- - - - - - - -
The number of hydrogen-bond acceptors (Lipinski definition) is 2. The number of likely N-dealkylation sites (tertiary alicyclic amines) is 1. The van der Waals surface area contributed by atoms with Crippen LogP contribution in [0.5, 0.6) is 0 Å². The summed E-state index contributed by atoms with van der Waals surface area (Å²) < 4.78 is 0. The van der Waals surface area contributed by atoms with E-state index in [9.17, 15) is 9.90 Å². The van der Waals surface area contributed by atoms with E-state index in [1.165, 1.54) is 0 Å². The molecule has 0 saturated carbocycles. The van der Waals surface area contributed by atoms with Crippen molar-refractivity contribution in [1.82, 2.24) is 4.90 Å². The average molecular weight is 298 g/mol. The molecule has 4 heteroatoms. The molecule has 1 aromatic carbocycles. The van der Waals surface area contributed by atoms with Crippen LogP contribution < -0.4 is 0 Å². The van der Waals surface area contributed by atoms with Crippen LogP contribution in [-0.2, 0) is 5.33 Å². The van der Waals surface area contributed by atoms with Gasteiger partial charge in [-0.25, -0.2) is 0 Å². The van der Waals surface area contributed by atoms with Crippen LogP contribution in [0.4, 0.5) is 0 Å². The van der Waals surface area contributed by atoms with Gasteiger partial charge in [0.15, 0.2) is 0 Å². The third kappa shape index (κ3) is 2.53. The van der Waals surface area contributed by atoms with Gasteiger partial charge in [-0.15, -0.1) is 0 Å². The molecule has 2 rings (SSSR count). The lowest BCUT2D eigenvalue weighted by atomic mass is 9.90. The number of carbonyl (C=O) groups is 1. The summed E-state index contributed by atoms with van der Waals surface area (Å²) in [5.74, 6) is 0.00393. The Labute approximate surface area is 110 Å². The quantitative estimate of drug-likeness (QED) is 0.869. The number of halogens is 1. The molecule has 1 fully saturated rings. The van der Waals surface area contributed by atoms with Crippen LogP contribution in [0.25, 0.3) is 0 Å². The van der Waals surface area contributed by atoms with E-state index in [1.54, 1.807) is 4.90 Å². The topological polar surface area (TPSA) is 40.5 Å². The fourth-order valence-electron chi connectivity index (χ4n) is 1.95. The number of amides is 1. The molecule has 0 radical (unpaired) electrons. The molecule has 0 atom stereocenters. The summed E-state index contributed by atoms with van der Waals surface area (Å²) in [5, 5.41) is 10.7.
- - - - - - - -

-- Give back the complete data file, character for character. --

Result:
The number of hydrogen-bond acceptors (Lipinski definition) is 2. The number of likely N-dealkylation sites (tertiary alicyclic amines) is 1. The van der Waals surface area contributed by atoms with Crippen LogP contribution in [0.5, 0.6) is 0 Å². The summed E-state index contributed by atoms with van der Waals surface area (Å²) < 4.78 is 0. The van der Waals surface area contributed by atoms with E-state index in [9.17, 15) is 9.90 Å². The van der Waals surface area contributed by atoms with E-state index in [1.165, 1.54) is 0 Å². The molecule has 0 saturated carbocycles. The van der Waals surface area contributed by atoms with Crippen molar-refractivity contribution in [1.82, 2.24) is 4.90 Å². The average molecular weight is 298 g/mol. The molecule has 4 heteroatoms. The molecule has 1 aromatic carbocycles. The van der Waals surface area contributed by atoms with Crippen LogP contribution < -0.4 is 0 Å². The van der Waals surface area contributed by atoms with Crippen LogP contribution in [-0.2, 0) is 5.33 Å². The van der Waals surface area contributed by atoms with Gasteiger partial charge in [-0.25, -0.2) is 0 Å². The van der Waals surface area contributed by atoms with Crippen LogP contribution in [0.4, 0.5) is 0 Å². The van der Waals surface area contributed by atoms with Gasteiger partial charge in [0.15, 0.2) is 0 Å². The third kappa shape index (κ3) is 2.53. The van der Waals surface area contributed by atoms with Gasteiger partial charge in [-0.15, -0.1) is 0 Å². The molecule has 2 rings (SSSR count). The lowest BCUT2D eigenvalue weighted by atomic mass is 9.90. The number of carbonyl (C=O) groups is 1. The summed E-state index contributed by atoms with van der Waals surface area (Å²) in [5.74, 6) is 0.00393. The Labute approximate surface area is 110 Å². The quantitative estimate of drug-likeness (QED) is 0.869. The number of halogens is 1. The molecule has 1 fully saturated rings. The van der Waals surface area contributed by atoms with Crippen LogP contribution in [0.25, 0.3) is 0 Å². The van der Waals surface area contributed by atoms with E-state index in [1.54, 1.807) is 4.90 Å². The topological polar surface area (TPSA) is 40.5 Å². The fourth-order valence-electron chi connectivity index (χ4n) is 1.95. The number of amides is 1. The molecule has 0 radical (unpaired) electrons. The molecule has 0 atom stereocenters. The summed E-state index contributed by atoms with van der Waals surface area (Å²) in [5, 5.41) is 10.7.